With reports from hundreds of sub-Saharan African locales of male-male sexual relations and from about fifty of female-female sexual relations, it is clear that same-sex sexual relations existed in traditional African societies, though varying in forms and in the degree of public acceptance
The confrontations between police and demonstrators at the Stonewall Inn in New York City the weekend of June 27-29, 1969 mark the beginning of the modern glbtq movement for equal rights.
A social role for individuals who crossed or mixed male and female characteristics was one of the most widely distributed institutions of native North America.
The sexual revolution of post-World War II America changed sexual and gender roles profoundly.
Mixed-orientation marriages--those in which one partner is straight and the other is gay or lesbian--often end in divorce, but such an ending is not inevitable.
"Leather" is a blanket term for a large array of sexual preferences, identities, relationship structures, and social organizations loosely tied together by the thread of what is conventionally understood as sadomasochistic sex.
Since the late nineteenth century, transgendered people have advocated legal and social reforms that would ameliorate the kinds of oppression and discrimination they suffer.
Formed soon after the Stonewall Riots of 1969, the short-lived but influential Gay Liberation Front brought a new militancy to the movement that became known as gay liberation.
Rep. Mazie Hironi.
Former Hawaii Governor Linda Lingle, who vetoed the state's civil unions bill in 2010 and is now running for the U.S. Senate, was trounced in a debate by her Democratic opponent, U.S. Representative Mazie Hironi, on October 23, 2012. Representative Hironi, a marriage equality supporter, accused Lingle of insensitivity for inviting glbtq supporters to the press conference at which she vetoed the bill. Whereas Lingle said that there should be a referendum on marriage equality, Hironi touted her belief that marriage equality is a civil right.
A lawsuit seeking marriage equality is currently pending in the Ninth Circuit Court of Appeals. However, since January 1, 2012, same-sex couples in Hawaii have been able to enter into civil unions.
The road to civil unions in Hawaii was rocky because of Lingle's veto. In 2010, a civil unions bill was passed with comfortable but not veto-proof margins by Hawaii's House of Representatives and Senate. The bill would have conferred on partners in civil unions all the rights and responsibilities of marriage.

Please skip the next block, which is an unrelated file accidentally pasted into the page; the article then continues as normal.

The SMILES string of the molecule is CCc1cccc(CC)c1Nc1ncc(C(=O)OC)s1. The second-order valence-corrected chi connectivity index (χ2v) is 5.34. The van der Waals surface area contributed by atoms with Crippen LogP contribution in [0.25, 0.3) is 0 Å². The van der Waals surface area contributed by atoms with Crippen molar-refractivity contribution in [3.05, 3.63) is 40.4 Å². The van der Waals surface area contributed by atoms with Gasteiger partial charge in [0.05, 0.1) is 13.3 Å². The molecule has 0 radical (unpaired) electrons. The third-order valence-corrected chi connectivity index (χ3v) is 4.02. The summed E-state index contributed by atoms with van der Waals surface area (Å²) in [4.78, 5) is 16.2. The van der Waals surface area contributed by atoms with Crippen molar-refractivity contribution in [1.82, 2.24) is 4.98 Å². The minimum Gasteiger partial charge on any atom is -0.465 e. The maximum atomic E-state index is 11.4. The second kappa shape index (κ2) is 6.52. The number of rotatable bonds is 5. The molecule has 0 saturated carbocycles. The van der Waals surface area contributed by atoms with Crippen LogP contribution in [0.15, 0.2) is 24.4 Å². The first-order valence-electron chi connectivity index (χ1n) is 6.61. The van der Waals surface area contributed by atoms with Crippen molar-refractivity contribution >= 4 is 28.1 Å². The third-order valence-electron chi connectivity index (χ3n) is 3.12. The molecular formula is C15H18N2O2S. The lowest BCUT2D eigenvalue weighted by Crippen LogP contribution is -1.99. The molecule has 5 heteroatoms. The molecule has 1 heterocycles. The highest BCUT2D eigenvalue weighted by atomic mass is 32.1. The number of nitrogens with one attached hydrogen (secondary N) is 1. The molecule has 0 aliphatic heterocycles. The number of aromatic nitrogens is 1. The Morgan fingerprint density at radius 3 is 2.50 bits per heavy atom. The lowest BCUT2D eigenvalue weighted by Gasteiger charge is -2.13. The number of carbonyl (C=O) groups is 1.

However, after a long period of consulting with opponents and proponents of the bill, Republican Governor Linda Lingle prevented the bill from becoming law by vetoing it. In doing so, she called for a referendum on the issue.
The veto of the civil unions bill bitterly disappointed gay rights groups and supporters in Hawaii, but also sparked a call to action. The Human Rights Campaign, Equality Hawaii, and the lesbian-gay-transgendered caucus of the state Democratic Party worked hard to register voters and to campaign for the election of former Representative Neil Abercrombie as Governor of Hawaii in the 2010 election. Representative Abercrombie promised that if elected, he would happily sign the civil unions bill.
In 2011, with Governor Abercrombie having won a solid election victory, the legislature fast-tracked the civil unions bill that Governor Lingle had vetoed. In February, the state House of Representatives passed the bill by a vote of 31 to 18; in the Senate it was passed by a vote of 18 to 5. Declaring that the bill symbolized Hawaii's promise of equal rights and fairness, Governor Abercrombie signed it into law.
In the debate on October 23, as reported by On Top Magazine, Lingle said that she supports the definition of marriage as between one man and one woman and would back a referendum on a constitutional amendment to ban same-sex marriage.
She said, "Well this is a question that I have spent an awful lot of time on as governor. And I know people have very strong feelings on both sides. It's something that I've wrestled with, President Obama has wrestled with it. I would certainly support putting this constitutional amendment on the ballot. Personally, I believe that marriage is between a man and a woman. But I also think the people of Hawaii should be able to make that decision."
In contrast, Representative Hirono reiterated her support for marriage equality and criticized not only the former governor's veto of civil unions but also her method of doing so.
"We all remember when as governor she vetoed the civil unions bill and in doing so, before she vetoed it, she invited members of the LGBT leadership to join her. And they thought that she was going to sign that bill into law. And instead, right in front of them, the very group that had worked so hard to pass this legislation, she vetoed that bill. I thought that was extremely insensitive and disrespectful of their position," Hirono said.
Lingle's veto of the civil unions bill seems to have come back to bite her. In the most recent polls, Representative Hirono leads her by a 22-point margin in the race to succeed retiring U.S. Senator Daniel Akaka.
As Derrick DePledge reports in the Honolulu Star-Advertiser, "Political analysts had predicted that the gap would likely shrink after the August primary, but they might have underestimated Lingle's hurdle. The former governor, who left office two years ago with low job approval ratings, has been unable to separate herself from the more conservative national Republicans who want to take control of the Senate and defeat Hawaii-born President Barack Obama."
In the video excerpt from the October 23 debate, the candidates field the question about marriage equality.